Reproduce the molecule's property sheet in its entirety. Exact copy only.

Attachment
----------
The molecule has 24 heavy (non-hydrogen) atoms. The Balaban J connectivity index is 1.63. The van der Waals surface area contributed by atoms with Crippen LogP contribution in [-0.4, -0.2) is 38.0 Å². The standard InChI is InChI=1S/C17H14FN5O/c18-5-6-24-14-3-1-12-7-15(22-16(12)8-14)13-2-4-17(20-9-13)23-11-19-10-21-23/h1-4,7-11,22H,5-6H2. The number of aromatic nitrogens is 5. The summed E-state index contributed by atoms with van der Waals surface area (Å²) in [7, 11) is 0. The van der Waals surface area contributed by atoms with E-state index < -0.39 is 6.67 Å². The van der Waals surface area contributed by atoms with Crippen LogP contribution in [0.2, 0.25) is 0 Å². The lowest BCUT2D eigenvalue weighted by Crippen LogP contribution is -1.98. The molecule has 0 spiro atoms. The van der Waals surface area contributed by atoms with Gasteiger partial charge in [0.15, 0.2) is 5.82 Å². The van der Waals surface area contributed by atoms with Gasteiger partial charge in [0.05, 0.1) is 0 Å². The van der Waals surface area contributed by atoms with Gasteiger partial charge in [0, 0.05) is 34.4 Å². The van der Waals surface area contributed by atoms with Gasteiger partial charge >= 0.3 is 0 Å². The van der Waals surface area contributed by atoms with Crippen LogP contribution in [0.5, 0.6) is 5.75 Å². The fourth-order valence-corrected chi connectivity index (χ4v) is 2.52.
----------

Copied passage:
The molecule has 24 heavy (non-hydrogen) atoms. The Balaban J connectivity index is 1.63. The van der Waals surface area contributed by atoms with Crippen LogP contribution in [-0.4, -0.2) is 38.0 Å². The standard InChI is InChI=1S/C17H14FN5O/c18-5-6-24-14-3-1-12-7-15(22-16(12)8-14)13-2-4-17(20-9-13)23-11-19-10-21-23/h1-4,7-11,22H,5-6H2. The number of aromatic nitrogens is 5. The summed E-state index contributed by atoms with van der Waals surface area (Å²) in [7, 11) is 0. The van der Waals surface area contributed by atoms with E-state index < -0.39 is 6.67 Å². The van der Waals surface area contributed by atoms with Crippen LogP contribution in [0.2, 0.25) is 0 Å². The lowest BCUT2D eigenvalue weighted by Crippen LogP contribution is -1.98. The molecule has 0 spiro atoms. The van der Waals surface area contributed by atoms with Gasteiger partial charge in [0.15, 0.2) is 5.82 Å². The van der Waals surface area contributed by atoms with Gasteiger partial charge in [0.05, 0.1) is 0 Å². The van der Waals surface area contributed by atoms with Gasteiger partial charge in [0, 0.05) is 34.4 Å². The van der Waals surface area contributed by atoms with Gasteiger partial charge >= 0.3 is 0 Å². The van der Waals surface area contributed by atoms with Crippen LogP contribution in [0.5, 0.6) is 5.75 Å². The fourth-order valence-corrected chi connectivity index (χ4v) is 2.52.